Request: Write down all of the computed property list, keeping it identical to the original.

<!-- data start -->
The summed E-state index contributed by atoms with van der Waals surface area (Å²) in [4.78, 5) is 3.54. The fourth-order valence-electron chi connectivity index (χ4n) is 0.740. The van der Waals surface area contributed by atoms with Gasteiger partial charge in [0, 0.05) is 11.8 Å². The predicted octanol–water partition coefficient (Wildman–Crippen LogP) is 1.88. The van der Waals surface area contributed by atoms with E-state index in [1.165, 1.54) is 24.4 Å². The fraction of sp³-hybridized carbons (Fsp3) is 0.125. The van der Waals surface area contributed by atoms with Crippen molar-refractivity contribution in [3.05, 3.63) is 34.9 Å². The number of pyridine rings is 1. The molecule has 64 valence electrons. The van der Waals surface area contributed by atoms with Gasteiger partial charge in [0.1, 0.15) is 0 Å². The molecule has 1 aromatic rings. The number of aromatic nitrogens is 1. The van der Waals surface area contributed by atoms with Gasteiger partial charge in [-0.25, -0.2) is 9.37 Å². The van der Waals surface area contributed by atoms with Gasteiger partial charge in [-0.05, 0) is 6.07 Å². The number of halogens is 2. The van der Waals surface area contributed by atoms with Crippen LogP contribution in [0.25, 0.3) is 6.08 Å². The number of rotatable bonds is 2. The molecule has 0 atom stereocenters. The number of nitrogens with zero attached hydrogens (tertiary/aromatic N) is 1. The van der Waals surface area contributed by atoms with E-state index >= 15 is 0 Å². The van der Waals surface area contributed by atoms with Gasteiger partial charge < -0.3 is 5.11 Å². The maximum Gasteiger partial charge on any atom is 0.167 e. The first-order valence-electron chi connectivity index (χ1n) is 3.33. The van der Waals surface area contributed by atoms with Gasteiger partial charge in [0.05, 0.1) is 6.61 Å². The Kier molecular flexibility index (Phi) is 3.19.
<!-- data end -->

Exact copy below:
The summed E-state index contributed by atoms with van der Waals surface area (Å²) in [4.78, 5) is 3.54. The fourth-order valence-electron chi connectivity index (χ4n) is 0.740. The van der Waals surface area contributed by atoms with Gasteiger partial charge in [0, 0.05) is 11.8 Å². The predicted octanol–water partition coefficient (Wildman–Crippen LogP) is 1.88. The van der Waals surface area contributed by atoms with E-state index in [1.165, 1.54) is 24.4 Å². The fraction of sp³-hybridized carbons (Fsp3) is 0.125. The van der Waals surface area contributed by atoms with Crippen molar-refractivity contribution in [3.05, 3.63) is 34.9 Å². The number of pyridine rings is 1. The molecule has 64 valence electrons. The van der Waals surface area contributed by atoms with Gasteiger partial charge in [0.1, 0.15) is 0 Å². The molecule has 1 aromatic rings. The number of aromatic nitrogens is 1. The van der Waals surface area contributed by atoms with Gasteiger partial charge in [-0.25, -0.2) is 9.37 Å². The van der Waals surface area contributed by atoms with Gasteiger partial charge in [-0.05, 0) is 6.07 Å². The number of halogens is 2. The van der Waals surface area contributed by atoms with Crippen LogP contribution in [0.25, 0.3) is 6.08 Å². The number of rotatable bonds is 2. The molecule has 0 atom stereocenters. The number of nitrogens with zero attached hydrogens (tertiary/aromatic N) is 1. The van der Waals surface area contributed by atoms with E-state index >= 15 is 0 Å². The van der Waals surface area contributed by atoms with Gasteiger partial charge < -0.3 is 5.11 Å². The maximum Gasteiger partial charge on any atom is 0.167 e. The first-order valence-electron chi connectivity index (χ1n) is 3.33. The van der Waals surface area contributed by atoms with Gasteiger partial charge in [0.05, 0.1) is 6.61 Å². The Kier molecular flexibility index (Phi) is 3.19.